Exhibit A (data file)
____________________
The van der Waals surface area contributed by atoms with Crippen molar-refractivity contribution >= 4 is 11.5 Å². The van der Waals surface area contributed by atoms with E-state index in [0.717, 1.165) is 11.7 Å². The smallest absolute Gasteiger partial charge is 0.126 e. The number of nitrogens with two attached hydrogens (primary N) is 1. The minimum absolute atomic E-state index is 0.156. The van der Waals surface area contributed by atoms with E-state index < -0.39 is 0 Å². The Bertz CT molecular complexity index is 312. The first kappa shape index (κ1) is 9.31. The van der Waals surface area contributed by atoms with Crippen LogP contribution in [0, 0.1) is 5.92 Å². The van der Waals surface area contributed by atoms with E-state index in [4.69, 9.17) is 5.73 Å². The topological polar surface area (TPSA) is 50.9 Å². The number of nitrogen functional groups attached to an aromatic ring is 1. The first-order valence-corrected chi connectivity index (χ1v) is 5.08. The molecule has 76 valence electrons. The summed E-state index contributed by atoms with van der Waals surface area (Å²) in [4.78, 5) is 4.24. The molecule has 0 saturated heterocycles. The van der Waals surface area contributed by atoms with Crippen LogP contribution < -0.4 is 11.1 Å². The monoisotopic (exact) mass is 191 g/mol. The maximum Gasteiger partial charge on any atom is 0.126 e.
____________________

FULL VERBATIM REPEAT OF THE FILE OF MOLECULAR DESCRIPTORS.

The van der Waals surface area contributed by atoms with Crippen molar-refractivity contribution >= 4 is 11.5 Å². The van der Waals surface area contributed by atoms with E-state index in [0.717, 1.165) is 11.7 Å². The smallest absolute Gasteiger partial charge is 0.126 e. The number of nitrogens with two attached hydrogens (primary N) is 1. The minimum absolute atomic E-state index is 0.156. The van der Waals surface area contributed by atoms with E-state index < -0.39 is 0 Å². The Bertz CT molecular complexity index is 312. The first kappa shape index (κ1) is 9.31. The van der Waals surface area contributed by atoms with Crippen LogP contribution in [0, 0.1) is 5.92 Å². The van der Waals surface area contributed by atoms with E-state index in [4.69, 9.17) is 5.73 Å². The topological polar surface area (TPSA) is 50.9 Å². The number of nitrogen functional groups attached to an aromatic ring is 1. The first-order valence-corrected chi connectivity index (χ1v) is 5.08. The molecule has 76 valence electrons. The summed E-state index contributed by atoms with van der Waals surface area (Å²) in [4.78, 5) is 4.24. The molecule has 0 saturated heterocycles. The van der Waals surface area contributed by atoms with Crippen LogP contribution < -0.4 is 11.1 Å². The monoisotopic (exact) mass is 191 g/mol. The maximum Gasteiger partial charge on any atom is 0.126 e.